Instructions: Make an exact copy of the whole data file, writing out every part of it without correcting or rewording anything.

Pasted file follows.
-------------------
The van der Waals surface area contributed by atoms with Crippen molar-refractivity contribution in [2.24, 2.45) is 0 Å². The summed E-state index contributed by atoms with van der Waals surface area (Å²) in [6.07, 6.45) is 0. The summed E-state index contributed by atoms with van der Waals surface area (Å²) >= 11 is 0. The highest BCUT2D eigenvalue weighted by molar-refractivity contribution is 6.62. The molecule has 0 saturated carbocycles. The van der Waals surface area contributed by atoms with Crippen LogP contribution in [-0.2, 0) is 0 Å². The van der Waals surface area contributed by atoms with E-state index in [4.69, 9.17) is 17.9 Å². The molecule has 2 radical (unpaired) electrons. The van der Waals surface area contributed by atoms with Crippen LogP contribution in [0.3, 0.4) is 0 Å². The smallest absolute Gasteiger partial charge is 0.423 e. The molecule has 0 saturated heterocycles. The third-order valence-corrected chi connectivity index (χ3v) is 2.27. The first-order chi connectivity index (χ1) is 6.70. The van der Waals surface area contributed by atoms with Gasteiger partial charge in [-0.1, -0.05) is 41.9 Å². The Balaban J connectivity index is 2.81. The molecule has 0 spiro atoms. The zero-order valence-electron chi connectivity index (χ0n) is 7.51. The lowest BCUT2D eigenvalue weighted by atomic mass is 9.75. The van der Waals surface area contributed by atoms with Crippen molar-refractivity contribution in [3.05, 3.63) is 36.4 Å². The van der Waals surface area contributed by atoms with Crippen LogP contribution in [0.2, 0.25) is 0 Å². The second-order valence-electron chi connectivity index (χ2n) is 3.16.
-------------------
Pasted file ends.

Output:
The van der Waals surface area contributed by atoms with Crippen molar-refractivity contribution in [2.24, 2.45) is 0 Å². The summed E-state index contributed by atoms with van der Waals surface area (Å²) in [6.07, 6.45) is 0. The summed E-state index contributed by atoms with van der Waals surface area (Å²) >= 11 is 0. The highest BCUT2D eigenvalue weighted by molar-refractivity contribution is 6.62. The molecule has 0 saturated carbocycles. The van der Waals surface area contributed by atoms with Crippen LogP contribution in [-0.2, 0) is 0 Å². The van der Waals surface area contributed by atoms with E-state index in [4.69, 9.17) is 17.9 Å². The molecule has 2 radical (unpaired) electrons. The van der Waals surface area contributed by atoms with Crippen LogP contribution in [0.3, 0.4) is 0 Å². The smallest absolute Gasteiger partial charge is 0.423 e. The molecule has 0 saturated heterocycles. The third-order valence-corrected chi connectivity index (χ3v) is 2.27. The first-order chi connectivity index (χ1) is 6.70. The van der Waals surface area contributed by atoms with Gasteiger partial charge in [-0.1, -0.05) is 41.9 Å². The Balaban J connectivity index is 2.81. The molecule has 0 spiro atoms. The zero-order valence-electron chi connectivity index (χ0n) is 7.51. The lowest BCUT2D eigenvalue weighted by atomic mass is 9.75. The van der Waals surface area contributed by atoms with Crippen molar-refractivity contribution in [3.05, 3.63) is 36.4 Å². The van der Waals surface area contributed by atoms with Crippen LogP contribution in [0.2, 0.25) is 0 Å². The second-order valence-electron chi connectivity index (χ2n) is 3.16.